Introduction Vasospasm is a common and potentially devastating complication in patients with subarachnoid hemorrhage, causing high morbidity and mortality. There is no effective and consistent way to prevent or treat cerebral vasospasm capable of altering the morbidity and mortality of this complication. Animal and human studies have attempted to show improvement in aneurysmal vasospasm. Some sought their prevention; others, the treatment of already installed vasospasm. Some achieved only angiographic improvement without clinical correlation, others achieved both, but with ephemeral duration or at the expense of very harmful associated effects. Endovascular techniques allow immediate and aggressive treatment of cerebral vasospasm and include methods such as mechanical and chemical angioplasty. These methods have risks and benefits.
Objectives To analyze the results of chemical angioplasty using nitroglycerin (GTN). In addition, to perform a comprehensive review and analysis of aneurysmal vasospasm.
Methods We describe our series of 77 patients treated for 8 years with angioplasty for vasospasm, either mechanical (with balloon), chemical (with GTN) or both.
Results Eleven patients received only balloon; 37 received only GTN; 29 received both. Forty-four patients (70.1%) evolved with delayed cerebral ischemia and 19 died (mortality of 24.7%). Two deaths were causally related to the rupture of the vessel by the balloon. The only predictors of poor outcome were the need for external ventricular drainage in the first hours of admission, and isolated mechanical angioplasty.
Conclusions Balloon angioplasty has excellent results, but it is restricted to proximal vessels and is not without complications. Chemical angioplasty using nitroglycerin has reasonable but short-lived results and further research is needed about it. It is restricted to vasospasm angioplasties only in hospitals, like ours, where better and more potent vasodilator agents are not available.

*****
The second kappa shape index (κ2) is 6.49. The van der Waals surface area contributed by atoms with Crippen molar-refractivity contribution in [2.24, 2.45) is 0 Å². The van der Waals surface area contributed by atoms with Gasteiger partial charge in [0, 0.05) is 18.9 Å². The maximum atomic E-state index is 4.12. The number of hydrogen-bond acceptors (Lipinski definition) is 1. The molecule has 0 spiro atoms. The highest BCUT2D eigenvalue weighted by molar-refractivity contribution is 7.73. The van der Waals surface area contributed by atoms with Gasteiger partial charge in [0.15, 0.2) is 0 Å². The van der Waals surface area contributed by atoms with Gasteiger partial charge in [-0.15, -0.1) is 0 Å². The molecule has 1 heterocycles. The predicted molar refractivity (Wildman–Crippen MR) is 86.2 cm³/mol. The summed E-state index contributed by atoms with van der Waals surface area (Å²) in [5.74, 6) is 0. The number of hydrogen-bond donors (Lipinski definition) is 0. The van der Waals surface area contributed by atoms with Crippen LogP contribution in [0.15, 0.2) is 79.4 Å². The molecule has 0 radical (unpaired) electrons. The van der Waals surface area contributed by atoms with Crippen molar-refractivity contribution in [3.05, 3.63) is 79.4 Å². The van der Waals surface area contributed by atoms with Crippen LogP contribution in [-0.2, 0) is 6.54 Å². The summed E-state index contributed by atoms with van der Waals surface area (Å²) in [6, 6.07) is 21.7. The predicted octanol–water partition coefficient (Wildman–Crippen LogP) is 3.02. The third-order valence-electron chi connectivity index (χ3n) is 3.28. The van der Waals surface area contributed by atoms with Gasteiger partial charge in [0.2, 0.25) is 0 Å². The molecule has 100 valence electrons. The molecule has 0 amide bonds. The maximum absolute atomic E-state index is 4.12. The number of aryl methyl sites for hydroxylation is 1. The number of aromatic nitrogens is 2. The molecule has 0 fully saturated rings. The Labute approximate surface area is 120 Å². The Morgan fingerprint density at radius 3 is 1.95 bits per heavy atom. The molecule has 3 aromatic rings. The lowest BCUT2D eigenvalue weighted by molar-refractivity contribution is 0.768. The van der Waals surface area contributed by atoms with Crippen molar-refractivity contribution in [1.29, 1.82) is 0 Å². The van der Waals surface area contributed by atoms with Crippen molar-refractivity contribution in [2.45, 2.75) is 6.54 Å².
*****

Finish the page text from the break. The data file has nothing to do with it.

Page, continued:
A subarachnoid hemorrhage (SAH), leading to severe disability and high fatality in survivors, is a devastating disease. Neuro-inflammation, a critical mechanism of cerebral vasospasm and brain injury from SAH, is tightly related to prognoses. Interestingly, studies indicate that 2-[(pyridine-2-ylmethyl)-amino]-phenol (2-PMAP) crosses the blood–brain barrier easily. Here, we investigated whether the vasodilatory and neuroprotective roles of 2-PMAP were observed in SAH rats. Rats were assigned to three groups: sham, SAH and SAH+2-PMAP. SAHs were induced by a cisterna magna injection. In the SAH+2-PMAP group, 5 mg/kg 2-PMAP was injected into the subarachnoid space before SAH induction. The administration of 2-PMAP markedly ameliorated cerebral vasospasm and decreased endothelial apoptosis 48 h after SAH. Meanwhile, 2-PMAP decreased the severity of neurological impairments and neuronal apoptosis after SAH. Furthermore, 2-PMAP decreased the activation of microglia and astrocytes, expressions of TLR-4 and p-NF-κB, inflammatory markers (TNF-α, IL-1β and IL-6) and reactive oxygen species. This study is the first to confirm that 2-PMAP has vasodilatory and neuroprotective effects in a rat model of SAH. Taken together, the experimental results indicate that 2-PMAP treatment attenuates neuro-inflammation, oxidative stress and cerebral vasospasm, in addition to ameliorating neurological deficits, and that these attenuating and ameliorating effects are conferred through the TLR-4/NF-κB pathway.